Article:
Integrating Data Across The Healthcare Continuum


Middleware integration software gains popularity as an interoperability slingshot

The lack of EHR interoperability continues to pose a serious threat to healthcare initiatives, according to a recent report published by the American Hospital Association (AHA) that discusses the various aspects of the healthcare industry and care delivery that are negatively impacted by a lack of interoperability.1

The report notes that the exchange of health information is critical for the coordination of care.  When patients receive care from multiple different providers, physicians should be able to securely send relevant patient information to the practicing physician. However, that tends not to be the case because EHR systems are not interoperable and cannot exchange information.

HSM_062016_Final_p017Last year, ECRI Institute released a survey outlining the top 10 safety concerns for healthcare organizations in 2015.2  The second highest concern was incorrect or missing data in EHRs and other health IT systems caused by interoperability. For the second year in a row, EHR data is identified as a concern. 

The Partnership for Health IT Patient Safety, a branch of ECRI Institute, has released safe practice recommendations for using the copy and paste function in EHRs that can adversely affect patient safety, such as the use of copy and paste that can overpopulate data and make relevant information difficult to locate, according to the partnership’s announcement.3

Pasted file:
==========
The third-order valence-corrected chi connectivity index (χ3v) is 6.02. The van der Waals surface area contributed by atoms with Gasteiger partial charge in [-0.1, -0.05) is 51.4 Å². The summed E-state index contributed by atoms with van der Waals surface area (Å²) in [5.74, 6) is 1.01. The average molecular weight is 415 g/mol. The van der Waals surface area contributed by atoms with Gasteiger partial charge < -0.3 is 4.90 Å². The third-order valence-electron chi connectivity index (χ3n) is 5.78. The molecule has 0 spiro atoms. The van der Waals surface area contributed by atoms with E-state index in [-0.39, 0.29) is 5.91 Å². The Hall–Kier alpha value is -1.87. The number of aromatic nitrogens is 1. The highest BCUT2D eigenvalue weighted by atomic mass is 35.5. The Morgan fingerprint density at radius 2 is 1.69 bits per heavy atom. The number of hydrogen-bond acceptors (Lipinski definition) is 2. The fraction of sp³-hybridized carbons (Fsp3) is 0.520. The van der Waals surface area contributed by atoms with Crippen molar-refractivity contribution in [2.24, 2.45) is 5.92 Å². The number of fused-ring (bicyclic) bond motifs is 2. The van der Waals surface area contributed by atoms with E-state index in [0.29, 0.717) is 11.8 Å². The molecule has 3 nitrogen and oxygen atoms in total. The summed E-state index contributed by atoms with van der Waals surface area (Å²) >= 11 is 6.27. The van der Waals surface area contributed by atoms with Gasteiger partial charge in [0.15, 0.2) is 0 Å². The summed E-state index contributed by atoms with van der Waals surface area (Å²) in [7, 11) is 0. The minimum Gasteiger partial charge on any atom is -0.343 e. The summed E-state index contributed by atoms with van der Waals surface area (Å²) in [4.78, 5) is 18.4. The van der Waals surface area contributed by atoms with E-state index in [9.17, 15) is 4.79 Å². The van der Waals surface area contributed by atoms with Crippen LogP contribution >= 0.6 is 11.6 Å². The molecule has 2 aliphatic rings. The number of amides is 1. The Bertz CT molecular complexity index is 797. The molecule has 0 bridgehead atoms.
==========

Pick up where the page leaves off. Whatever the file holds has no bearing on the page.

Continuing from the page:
Meanwhile, a survey of 68 accountable care organizations (ACOs) conducted by Premier, Inc. and the eHealth Initiative found that despite steep investments in health information technology (HIT), they still face interoperability challenges that make it difficult to integrate data across the healthcare continuum. The survey found that integrating data from out-of-network providers was the top HIT challenge for ACOs, cited by almost 80% of respondents. Nearly 70% reported high levels of difficulty integrating data from specialists, particularly those that are out-of-network.4

User Frustration

The Office of the National Coordinator for Health Information Technology (ONC) is asking the healthcare community for its thoughts on establishing metrics to determine if or to the extent to which electronic health records are interoperable. The push to achieve interoperability is in response to last year’s mandate by Congress, contained in the Medicare Access and CHIP Reauthorization Act (MACRA). Among provisions of that law is a requirement to achieve “widespread” interoperability of health information by the end of 2018.